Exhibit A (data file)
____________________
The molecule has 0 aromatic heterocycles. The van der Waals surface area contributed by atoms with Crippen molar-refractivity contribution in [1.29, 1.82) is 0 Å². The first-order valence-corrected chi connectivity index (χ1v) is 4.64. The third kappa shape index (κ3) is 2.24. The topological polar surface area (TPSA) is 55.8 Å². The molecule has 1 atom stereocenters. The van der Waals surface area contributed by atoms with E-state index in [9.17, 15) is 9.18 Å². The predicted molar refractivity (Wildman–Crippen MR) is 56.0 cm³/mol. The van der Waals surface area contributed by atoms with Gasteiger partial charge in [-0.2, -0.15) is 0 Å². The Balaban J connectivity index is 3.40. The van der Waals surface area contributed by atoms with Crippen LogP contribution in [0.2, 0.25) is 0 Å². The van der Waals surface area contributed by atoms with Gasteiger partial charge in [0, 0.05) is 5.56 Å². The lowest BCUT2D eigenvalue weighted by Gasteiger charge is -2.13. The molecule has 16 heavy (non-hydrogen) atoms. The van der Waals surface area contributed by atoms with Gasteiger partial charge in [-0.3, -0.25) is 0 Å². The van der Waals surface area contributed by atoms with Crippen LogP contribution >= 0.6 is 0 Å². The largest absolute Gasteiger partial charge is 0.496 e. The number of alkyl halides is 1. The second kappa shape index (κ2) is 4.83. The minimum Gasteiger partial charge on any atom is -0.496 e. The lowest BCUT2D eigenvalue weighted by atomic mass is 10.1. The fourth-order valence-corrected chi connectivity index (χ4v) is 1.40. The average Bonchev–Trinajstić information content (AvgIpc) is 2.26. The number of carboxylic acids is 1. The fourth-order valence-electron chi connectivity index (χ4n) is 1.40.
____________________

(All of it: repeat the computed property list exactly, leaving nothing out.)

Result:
The molecule has 0 aromatic heterocycles. The van der Waals surface area contributed by atoms with Crippen molar-refractivity contribution in [1.29, 1.82) is 0 Å². The first-order valence-corrected chi connectivity index (χ1v) is 4.64. The third kappa shape index (κ3) is 2.24. The topological polar surface area (TPSA) is 55.8 Å². The molecule has 1 atom stereocenters. The van der Waals surface area contributed by atoms with E-state index in [9.17, 15) is 9.18 Å². The predicted molar refractivity (Wildman–Crippen MR) is 56.0 cm³/mol. The van der Waals surface area contributed by atoms with Gasteiger partial charge in [-0.2, -0.15) is 0 Å². The Balaban J connectivity index is 3.40. The van der Waals surface area contributed by atoms with Crippen LogP contribution in [0.2, 0.25) is 0 Å². The van der Waals surface area contributed by atoms with Gasteiger partial charge in [0, 0.05) is 5.56 Å². The lowest BCUT2D eigenvalue weighted by Gasteiger charge is -2.13. The molecule has 16 heavy (non-hydrogen) atoms. The van der Waals surface area contributed by atoms with Gasteiger partial charge in [-0.3, -0.25) is 0 Å². The van der Waals surface area contributed by atoms with Crippen LogP contribution >= 0.6 is 0 Å². The largest absolute Gasteiger partial charge is 0.496 e. The number of alkyl halides is 1. The second kappa shape index (κ2) is 4.83. The minimum Gasteiger partial charge on any atom is -0.496 e. The lowest BCUT2D eigenvalue weighted by atomic mass is 10.1. The fourth-order valence-corrected chi connectivity index (χ4v) is 1.40. The average Bonchev–Trinajstić information content (AvgIpc) is 2.26. The number of carboxylic acids is 1. The fourth-order valence-electron chi connectivity index (χ4n) is 1.40.